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“The piece is looking at how we organize our society… it’s a commentary on what the original languages of the land are… and I thought that it would have the greatest impact to actually highlight the languages that have been spoken [in Toronto] for thousands of years”
Lisa Jackson, Author, in CKLB Radio interview
Created by Anishinaabe artist Lisa Jackson, Biidaaban: First Light is a work of Indigenous futurism that explores how Indigenous languages can provide a framework for understanding the user’s place in the world and open up a space for new imaginings of the future. The experience takes place in future Toronto, once known as Tkaronto, that has been reclaimed by nature. The town square has flooded, buildings and subways have merged with local flora, and Indigenous languages and knowledge are thriving in a radically different Tkaronto. As users move through the space, they hear Indigenous languages traditionally spoken in the region. Users engage with written text of the Wendat (Huron), Kanien’kehá:ka (Mohawk) and Anishinaabe (Ojibway) through gaze-based interactions and gain insight into the complex thought systems of this land’s First Peoples.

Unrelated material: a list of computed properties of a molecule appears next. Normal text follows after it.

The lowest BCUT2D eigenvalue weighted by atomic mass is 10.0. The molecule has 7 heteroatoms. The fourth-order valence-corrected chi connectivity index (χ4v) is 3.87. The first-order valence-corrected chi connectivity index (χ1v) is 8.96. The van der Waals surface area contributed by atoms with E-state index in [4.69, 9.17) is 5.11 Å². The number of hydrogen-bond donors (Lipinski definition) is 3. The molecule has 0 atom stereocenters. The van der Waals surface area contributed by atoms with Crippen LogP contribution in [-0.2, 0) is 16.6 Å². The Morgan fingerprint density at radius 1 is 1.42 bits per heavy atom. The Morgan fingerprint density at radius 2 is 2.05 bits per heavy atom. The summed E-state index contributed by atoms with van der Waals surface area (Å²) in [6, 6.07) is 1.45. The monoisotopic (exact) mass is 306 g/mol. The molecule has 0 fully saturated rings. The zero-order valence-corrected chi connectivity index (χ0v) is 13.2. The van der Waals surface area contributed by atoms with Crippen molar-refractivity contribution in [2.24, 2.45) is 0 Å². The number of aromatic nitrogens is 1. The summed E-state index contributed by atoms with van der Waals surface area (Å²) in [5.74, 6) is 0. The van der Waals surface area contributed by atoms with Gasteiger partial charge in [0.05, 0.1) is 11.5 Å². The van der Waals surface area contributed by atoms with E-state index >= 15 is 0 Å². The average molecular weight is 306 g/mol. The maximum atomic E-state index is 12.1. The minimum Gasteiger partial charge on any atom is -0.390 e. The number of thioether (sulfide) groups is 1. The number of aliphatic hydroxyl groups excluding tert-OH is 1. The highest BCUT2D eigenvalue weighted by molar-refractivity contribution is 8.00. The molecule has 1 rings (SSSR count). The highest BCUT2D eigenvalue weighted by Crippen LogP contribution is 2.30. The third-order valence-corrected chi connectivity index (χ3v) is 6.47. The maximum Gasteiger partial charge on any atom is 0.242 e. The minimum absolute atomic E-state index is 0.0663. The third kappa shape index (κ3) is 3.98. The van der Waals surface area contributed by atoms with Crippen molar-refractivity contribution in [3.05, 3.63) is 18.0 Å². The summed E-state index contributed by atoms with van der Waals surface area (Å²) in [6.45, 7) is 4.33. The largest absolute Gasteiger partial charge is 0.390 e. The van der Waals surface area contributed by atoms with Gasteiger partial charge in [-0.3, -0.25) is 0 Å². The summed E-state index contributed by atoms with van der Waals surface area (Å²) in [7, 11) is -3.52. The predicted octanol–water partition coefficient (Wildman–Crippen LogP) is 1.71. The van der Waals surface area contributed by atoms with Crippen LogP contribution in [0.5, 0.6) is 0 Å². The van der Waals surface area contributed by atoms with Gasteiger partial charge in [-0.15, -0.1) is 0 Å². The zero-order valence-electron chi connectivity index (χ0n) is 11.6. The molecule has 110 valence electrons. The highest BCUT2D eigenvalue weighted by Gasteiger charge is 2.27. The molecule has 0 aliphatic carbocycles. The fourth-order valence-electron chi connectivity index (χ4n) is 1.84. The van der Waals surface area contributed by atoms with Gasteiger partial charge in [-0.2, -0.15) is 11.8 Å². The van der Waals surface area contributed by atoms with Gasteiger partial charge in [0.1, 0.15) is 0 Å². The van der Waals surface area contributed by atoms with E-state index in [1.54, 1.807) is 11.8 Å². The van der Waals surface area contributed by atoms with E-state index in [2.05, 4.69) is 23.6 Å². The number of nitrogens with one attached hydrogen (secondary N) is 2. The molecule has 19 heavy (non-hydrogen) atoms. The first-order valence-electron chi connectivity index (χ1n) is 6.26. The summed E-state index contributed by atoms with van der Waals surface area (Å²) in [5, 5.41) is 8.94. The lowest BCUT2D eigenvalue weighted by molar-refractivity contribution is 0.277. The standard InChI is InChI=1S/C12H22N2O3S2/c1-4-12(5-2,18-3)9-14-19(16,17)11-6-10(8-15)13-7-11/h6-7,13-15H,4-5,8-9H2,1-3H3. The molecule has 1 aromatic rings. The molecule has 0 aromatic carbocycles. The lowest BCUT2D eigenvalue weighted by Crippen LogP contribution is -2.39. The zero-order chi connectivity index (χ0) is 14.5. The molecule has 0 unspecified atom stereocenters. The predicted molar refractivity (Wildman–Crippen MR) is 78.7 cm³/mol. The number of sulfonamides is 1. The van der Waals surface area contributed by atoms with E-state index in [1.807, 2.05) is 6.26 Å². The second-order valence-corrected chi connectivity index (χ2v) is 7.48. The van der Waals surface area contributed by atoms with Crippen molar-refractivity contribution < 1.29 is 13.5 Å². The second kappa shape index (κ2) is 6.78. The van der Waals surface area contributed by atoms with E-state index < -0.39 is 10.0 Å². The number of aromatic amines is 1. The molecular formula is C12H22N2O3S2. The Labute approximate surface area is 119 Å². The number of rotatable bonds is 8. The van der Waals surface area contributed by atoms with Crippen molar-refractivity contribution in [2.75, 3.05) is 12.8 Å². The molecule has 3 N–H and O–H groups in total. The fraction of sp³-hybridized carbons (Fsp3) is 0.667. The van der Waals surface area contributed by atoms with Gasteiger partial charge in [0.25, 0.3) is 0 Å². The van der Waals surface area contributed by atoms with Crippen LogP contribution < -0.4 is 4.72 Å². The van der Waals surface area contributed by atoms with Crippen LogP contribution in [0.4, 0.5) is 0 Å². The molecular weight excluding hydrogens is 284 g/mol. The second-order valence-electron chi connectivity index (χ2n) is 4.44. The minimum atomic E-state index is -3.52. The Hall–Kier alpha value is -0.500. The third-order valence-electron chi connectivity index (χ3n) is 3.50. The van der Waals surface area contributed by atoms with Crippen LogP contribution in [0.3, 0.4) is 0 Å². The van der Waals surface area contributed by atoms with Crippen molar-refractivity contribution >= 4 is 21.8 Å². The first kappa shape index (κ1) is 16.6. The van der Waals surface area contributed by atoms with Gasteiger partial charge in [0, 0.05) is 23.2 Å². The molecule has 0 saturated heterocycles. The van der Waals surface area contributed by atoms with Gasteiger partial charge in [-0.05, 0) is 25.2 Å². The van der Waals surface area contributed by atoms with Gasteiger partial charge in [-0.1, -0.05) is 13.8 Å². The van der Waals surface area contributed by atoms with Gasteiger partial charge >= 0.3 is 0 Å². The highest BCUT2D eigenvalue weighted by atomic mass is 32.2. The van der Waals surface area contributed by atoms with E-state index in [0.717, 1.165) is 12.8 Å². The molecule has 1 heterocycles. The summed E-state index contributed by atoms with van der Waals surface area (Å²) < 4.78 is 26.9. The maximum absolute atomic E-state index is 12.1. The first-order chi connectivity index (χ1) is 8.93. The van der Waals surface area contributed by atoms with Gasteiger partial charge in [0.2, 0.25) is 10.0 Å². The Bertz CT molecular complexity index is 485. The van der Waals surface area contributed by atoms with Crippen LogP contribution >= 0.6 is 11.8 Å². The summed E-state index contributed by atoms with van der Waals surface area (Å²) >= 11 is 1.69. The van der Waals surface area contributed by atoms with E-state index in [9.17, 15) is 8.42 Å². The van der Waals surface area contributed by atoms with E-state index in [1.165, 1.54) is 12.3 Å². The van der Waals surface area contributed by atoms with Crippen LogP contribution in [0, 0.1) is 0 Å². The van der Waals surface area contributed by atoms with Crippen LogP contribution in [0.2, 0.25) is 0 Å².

Biidaaban: First Light illuminates how Indigenous languages can provide a framework for understanding our place in a reconciled version of Canada’s largest urban environment. The importance of language for understanding Indigenous perspectives is one of the main themes of the piece. As Indigenous languages risk disappearing, we risk losing what they have to teach us.